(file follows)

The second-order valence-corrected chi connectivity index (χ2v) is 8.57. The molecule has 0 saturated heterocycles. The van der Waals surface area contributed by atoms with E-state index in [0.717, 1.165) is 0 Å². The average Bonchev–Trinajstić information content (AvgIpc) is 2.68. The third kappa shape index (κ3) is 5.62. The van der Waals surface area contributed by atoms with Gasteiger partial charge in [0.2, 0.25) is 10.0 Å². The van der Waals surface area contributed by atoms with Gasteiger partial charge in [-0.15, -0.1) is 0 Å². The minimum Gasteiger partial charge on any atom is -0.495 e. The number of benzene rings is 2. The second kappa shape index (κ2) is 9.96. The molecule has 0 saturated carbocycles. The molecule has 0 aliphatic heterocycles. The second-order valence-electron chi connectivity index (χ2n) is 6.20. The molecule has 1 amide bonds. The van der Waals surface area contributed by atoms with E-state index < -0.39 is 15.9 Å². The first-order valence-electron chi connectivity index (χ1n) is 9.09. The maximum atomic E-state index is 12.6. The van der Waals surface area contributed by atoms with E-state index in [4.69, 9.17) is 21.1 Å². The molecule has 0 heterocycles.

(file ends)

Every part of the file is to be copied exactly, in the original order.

The second-order valence-corrected chi connectivity index (χ2v) is 8.57. The molecule has 0 saturated heterocycles. The van der Waals surface area contributed by atoms with E-state index in [0.717, 1.165) is 0 Å². The average Bonchev–Trinajstić information content (AvgIpc) is 2.68. The third kappa shape index (κ3) is 5.62. The van der Waals surface area contributed by atoms with Gasteiger partial charge in [0.2, 0.25) is 10.0 Å². The van der Waals surface area contributed by atoms with Gasteiger partial charge in [-0.15, -0.1) is 0 Å². The minimum Gasteiger partial charge on any atom is -0.495 e. The number of benzene rings is 2. The second kappa shape index (κ2) is 9.96. The molecule has 0 saturated carbocycles. The molecule has 0 aliphatic heterocycles. The second-order valence-electron chi connectivity index (χ2n) is 6.20. The molecule has 1 amide bonds. The van der Waals surface area contributed by atoms with E-state index < -0.39 is 15.9 Å². The first-order valence-electron chi connectivity index (χ1n) is 9.09. The maximum atomic E-state index is 12.6. The van der Waals surface area contributed by atoms with E-state index in [4.69, 9.17) is 21.1 Å². The molecule has 0 heterocycles.